FIG. 7 schematically illustrates an example of a presentation of the results of the first stage of a search, according to a preferred embodiment of the invention. The search was for the phrase “Charlie's Angels”. Optionally, the results are presented in a 2-D map on which the main clusters are displayed as continents: the Sport continent, the Entertainment continent, the Health continent, etc. The Clusters, in which the term “Charlie's Angels” appeared, are marked for the user. Of course alternatively this presentation can be a textual presentation or most preferably 3D presentation.
The size of the continent is preferably proportional to the number of Web sites included in that Cluster. Since the Entertainment cluster contains more Web sites than the Sport cluster, it is of greater size in this example.
After selecting the Entertainment “continent” (the selection being carried out by clicking the selected object), the user is presented with the “countries”—TV series, Movies, Plays, Music, etc. Again, The countries, in which the search subjects have been found, are being marked to the user (see FIG. 8). The size of the “country” is proportional to the number of the Web sites of this entity.
The relevance of an entity to the search criterion can be visually marked also. For example, as greater the relevance, as highlighted the entity.
After selecting the “country”, the user is presented with the “cities” in the selected “country”, as illustrated in FIG. 9.
The last level of the focusing process is the presentation of a street, as described above. FIG. 10 schematically illustrates an example of a “street” presentation of a group of Web sites found in a Web search, according to an embodiment of the invention. The buildings, each represents a Web site, are numbered from 11 to 16. Building 14 represents a Web site, which is owned by an enterprise, hence, its presentation is like an office building. Building 13 represents an amateur Web site and hence, it is presented like a private house. Building 16 represents a Web site that is owned by an academic institute, and therefore is presented like a campus. Building 11 represents a Web site that sells products, for example, it has an e-store, and thus it comprises a display-window. As mentioned above, the height of each building is relative to the number of hyperlinks pointing to and from the Web site represented by it. The width of the Web site represents, for example, the amount of information in the Web site. This parameter can be determined by the amount of words, pages, bytes, and so forth.
It should be noted that the parameters of each Web site, as well as the continents, which are formed according to clusters, are attained and prepared for display by the search engine facility prior to the search by the user, by a process independent of the user search, which is carried out in real time. The application described above is geographically oriented. However, other reference “worlds” may be implemented in order to emphasize the attributes of a Web site.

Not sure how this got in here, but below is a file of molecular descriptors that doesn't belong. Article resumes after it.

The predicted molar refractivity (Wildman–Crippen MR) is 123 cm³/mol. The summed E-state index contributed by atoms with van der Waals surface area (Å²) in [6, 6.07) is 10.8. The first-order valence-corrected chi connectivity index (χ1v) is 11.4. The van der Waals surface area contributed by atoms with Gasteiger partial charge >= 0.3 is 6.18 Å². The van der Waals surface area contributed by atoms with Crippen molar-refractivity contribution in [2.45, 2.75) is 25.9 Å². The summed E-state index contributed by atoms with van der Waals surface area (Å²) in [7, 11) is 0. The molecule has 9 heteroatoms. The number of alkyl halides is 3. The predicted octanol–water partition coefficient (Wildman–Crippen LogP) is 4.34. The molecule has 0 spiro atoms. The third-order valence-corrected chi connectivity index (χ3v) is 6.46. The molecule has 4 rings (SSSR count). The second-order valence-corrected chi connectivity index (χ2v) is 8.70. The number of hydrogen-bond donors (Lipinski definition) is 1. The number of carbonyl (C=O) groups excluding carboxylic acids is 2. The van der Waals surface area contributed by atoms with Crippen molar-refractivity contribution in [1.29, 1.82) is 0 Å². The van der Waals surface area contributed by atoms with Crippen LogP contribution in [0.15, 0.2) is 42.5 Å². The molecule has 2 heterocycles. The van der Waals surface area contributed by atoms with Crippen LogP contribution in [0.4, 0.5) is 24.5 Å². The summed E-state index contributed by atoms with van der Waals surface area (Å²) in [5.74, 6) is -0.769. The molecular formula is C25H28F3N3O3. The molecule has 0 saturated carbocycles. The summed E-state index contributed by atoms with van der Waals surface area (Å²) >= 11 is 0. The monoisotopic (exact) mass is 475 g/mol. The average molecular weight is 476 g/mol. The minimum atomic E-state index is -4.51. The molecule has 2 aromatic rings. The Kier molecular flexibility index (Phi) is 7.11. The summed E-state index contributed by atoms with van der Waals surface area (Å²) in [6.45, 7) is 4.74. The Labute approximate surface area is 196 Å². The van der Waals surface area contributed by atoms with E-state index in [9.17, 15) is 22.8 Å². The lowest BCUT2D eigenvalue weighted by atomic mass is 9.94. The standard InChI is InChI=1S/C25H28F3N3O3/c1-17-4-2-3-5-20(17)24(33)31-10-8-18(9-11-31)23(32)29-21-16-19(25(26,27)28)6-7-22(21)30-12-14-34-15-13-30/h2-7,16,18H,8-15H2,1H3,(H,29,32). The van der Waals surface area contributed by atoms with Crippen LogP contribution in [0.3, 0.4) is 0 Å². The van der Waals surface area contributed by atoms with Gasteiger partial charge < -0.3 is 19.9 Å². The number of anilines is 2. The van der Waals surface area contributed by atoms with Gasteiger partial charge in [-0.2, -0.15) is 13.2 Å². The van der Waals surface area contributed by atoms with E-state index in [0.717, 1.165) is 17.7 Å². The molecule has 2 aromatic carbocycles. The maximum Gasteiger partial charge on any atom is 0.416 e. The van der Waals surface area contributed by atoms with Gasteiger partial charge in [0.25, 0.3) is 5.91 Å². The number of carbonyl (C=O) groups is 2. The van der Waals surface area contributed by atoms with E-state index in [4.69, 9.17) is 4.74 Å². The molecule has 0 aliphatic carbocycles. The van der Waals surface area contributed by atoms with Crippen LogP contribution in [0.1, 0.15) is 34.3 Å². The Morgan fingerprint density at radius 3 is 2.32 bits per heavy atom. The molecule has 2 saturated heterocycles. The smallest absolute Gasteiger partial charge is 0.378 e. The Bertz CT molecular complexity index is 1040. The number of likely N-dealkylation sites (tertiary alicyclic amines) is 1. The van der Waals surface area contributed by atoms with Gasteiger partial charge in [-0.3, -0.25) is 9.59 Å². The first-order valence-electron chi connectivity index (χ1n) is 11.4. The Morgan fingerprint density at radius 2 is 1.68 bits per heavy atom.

FIG. 11 schematically illustrates a system for searching of Web sites, according to a preferred embodiment of the invention.
Web sites 30 are a part of the Internet 21. The Web sites list can be obtained by a Spider program.
The system 27
for providing the capability of searching of Web pages by users 25
is essentially a server with connection to the Internet. It concentrates the activities of indexing and searching. It comprises:
- a Spider program 22, for scanning the Web sites of the Internet;
- a Database 24, for storing the information collected by the Spider program 22;
- an Indexing application 23, for carrying out the clustering, labeling and classification of the Web sites. The indexing is a process, which is carried out independent of the search process, and its purpose is to organize all the Web sites of the Web prior to the search. For example, the indexing concerns organizing all the Web sites in clusters, classifying the Web sites according to predetermined properties, etc.; and
- a Seeker application program/server 28 for interacting with the users 25, carrying out the search (by the appropriate queries to database 24) and for sending the results to the users 25 (usually as Web pages, which usually perform a visual presentation of user's Web browser).
schematically illustrates a method and system searching of Web sites, according to a preferred embodiment of the invention. Two processes are carried out separately as follows:
- Indexing of the Internet.
- Searching for Web sites that sustain provided criterion(s).
Indexing: According to an embodiment of the present invention, the Indexing 23 comprises the activities of Clustering, Labeling and Classification of the Web sites according to the predefined attributes, as described above. A Spider program 22 scans the Web sites of the Internet. The found Web sites are added to a database 24. By implementing Clustering method(s) a tree of Clusters is obtained. The gathered information (tree of Clusters, and the list of Web sites and their classification) is stored in database 24.
Searching: The search starts by a user determining the search criterion. Usually the determination is carried out by providing a list of words and the relation between them. The user generally provides the search criterion by interacting via a Web page.
Then a query is posted from the system to database 24, and the results of the query are presented to the user. This stage is carried out by a Seeker program 32. The results of the search may be presented in a textual form or, but preferably in a graphical form described above (marked as 33). If the user is not satisfied with the search results, then the system may interview the user in order to focus the search, and the system posts a new query to the database 24.
The above examples and description have of course been provided only for the purpose of illustration, and are not intended to limit the invention in any way. As will be appreciated by the skilled person, the invention can be carried out in a great variety of ways, employing more than one technique from those described above, all without exceeding the scope of the invention.